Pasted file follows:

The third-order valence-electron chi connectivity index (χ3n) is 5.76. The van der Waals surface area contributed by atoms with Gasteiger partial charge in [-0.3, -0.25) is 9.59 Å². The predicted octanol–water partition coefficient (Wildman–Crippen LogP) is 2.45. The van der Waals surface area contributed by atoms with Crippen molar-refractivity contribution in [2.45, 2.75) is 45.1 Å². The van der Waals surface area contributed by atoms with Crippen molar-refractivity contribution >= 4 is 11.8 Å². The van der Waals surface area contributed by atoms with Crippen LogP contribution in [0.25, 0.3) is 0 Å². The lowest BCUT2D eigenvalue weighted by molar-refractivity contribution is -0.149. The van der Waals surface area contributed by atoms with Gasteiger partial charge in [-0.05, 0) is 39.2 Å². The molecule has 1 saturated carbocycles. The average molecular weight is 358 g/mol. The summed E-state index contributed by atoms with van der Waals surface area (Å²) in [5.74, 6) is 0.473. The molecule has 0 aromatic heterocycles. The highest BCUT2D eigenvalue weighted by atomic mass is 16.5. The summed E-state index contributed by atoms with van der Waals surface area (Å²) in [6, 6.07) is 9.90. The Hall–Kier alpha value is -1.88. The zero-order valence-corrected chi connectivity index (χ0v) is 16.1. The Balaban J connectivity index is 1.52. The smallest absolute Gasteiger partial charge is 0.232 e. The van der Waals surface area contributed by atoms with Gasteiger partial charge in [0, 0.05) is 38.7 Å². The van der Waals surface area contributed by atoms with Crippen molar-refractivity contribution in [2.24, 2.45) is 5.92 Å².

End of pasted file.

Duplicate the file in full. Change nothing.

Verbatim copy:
The third-order valence-electron chi connectivity index (χ3n) is 5.76. The van der Waals surface area contributed by atoms with Gasteiger partial charge in [-0.3, -0.25) is 9.59 Å². The predicted octanol–water partition coefficient (Wildman–Crippen LogP) is 2.45. The van der Waals surface area contributed by atoms with Crippen molar-refractivity contribution in [2.45, 2.75) is 45.1 Å². The van der Waals surface area contributed by atoms with Crippen molar-refractivity contribution >= 4 is 11.8 Å². The van der Waals surface area contributed by atoms with Crippen LogP contribution in [0.25, 0.3) is 0 Å². The lowest BCUT2D eigenvalue weighted by molar-refractivity contribution is -0.149. The van der Waals surface area contributed by atoms with Gasteiger partial charge in [-0.05, 0) is 39.2 Å². The molecule has 1 saturated carbocycles. The average molecular weight is 358 g/mol. The summed E-state index contributed by atoms with van der Waals surface area (Å²) in [5.74, 6) is 0.473. The molecule has 0 aromatic heterocycles. The highest BCUT2D eigenvalue weighted by atomic mass is 16.5. The summed E-state index contributed by atoms with van der Waals surface area (Å²) in [6, 6.07) is 9.90. The Hall–Kier alpha value is -1.88. The zero-order valence-corrected chi connectivity index (χ0v) is 16.1. The Balaban J connectivity index is 1.52. The smallest absolute Gasteiger partial charge is 0.232 e. The van der Waals surface area contributed by atoms with Gasteiger partial charge in [0, 0.05) is 38.7 Å². The van der Waals surface area contributed by atoms with Crippen molar-refractivity contribution in [2.24, 2.45) is 5.92 Å².